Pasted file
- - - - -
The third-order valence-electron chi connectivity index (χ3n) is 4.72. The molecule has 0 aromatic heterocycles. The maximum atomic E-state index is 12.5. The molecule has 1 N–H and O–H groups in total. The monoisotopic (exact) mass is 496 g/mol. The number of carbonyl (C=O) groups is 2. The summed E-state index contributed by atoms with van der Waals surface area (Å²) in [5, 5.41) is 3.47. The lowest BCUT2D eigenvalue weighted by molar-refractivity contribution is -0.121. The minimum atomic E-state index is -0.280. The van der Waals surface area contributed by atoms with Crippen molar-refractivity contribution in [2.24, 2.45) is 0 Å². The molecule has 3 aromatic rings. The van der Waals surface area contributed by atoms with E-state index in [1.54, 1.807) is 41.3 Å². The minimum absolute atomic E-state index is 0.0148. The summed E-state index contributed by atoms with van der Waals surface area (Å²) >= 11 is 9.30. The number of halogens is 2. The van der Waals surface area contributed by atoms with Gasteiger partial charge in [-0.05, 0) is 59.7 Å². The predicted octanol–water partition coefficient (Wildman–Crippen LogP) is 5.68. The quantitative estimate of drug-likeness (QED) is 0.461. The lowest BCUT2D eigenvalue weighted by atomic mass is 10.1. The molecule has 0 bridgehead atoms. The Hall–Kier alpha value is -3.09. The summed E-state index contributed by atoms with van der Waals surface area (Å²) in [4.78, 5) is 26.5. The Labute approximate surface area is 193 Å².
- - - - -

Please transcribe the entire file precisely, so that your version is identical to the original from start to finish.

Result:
The third-order valence-electron chi connectivity index (χ3n) is 4.72. The molecule has 0 aromatic heterocycles. The maximum atomic E-state index is 12.5. The molecule has 1 N–H and O–H groups in total. The monoisotopic (exact) mass is 496 g/mol. The number of carbonyl (C=O) groups is 2. The summed E-state index contributed by atoms with van der Waals surface area (Å²) in [5, 5.41) is 3.47. The lowest BCUT2D eigenvalue weighted by molar-refractivity contribution is -0.121. The minimum atomic E-state index is -0.280. The van der Waals surface area contributed by atoms with Crippen molar-refractivity contribution in [2.24, 2.45) is 0 Å². The molecule has 3 aromatic rings. The van der Waals surface area contributed by atoms with E-state index in [1.54, 1.807) is 41.3 Å². The minimum absolute atomic E-state index is 0.0148. The summed E-state index contributed by atoms with van der Waals surface area (Å²) >= 11 is 9.30. The number of halogens is 2. The van der Waals surface area contributed by atoms with Gasteiger partial charge in [-0.05, 0) is 59.7 Å². The predicted octanol–water partition coefficient (Wildman–Crippen LogP) is 5.68. The quantitative estimate of drug-likeness (QED) is 0.461. The lowest BCUT2D eigenvalue weighted by atomic mass is 10.1. The molecule has 0 bridgehead atoms. The Hall–Kier alpha value is -3.09. The summed E-state index contributed by atoms with van der Waals surface area (Å²) in [4.78, 5) is 26.5. The Labute approximate surface area is 193 Å².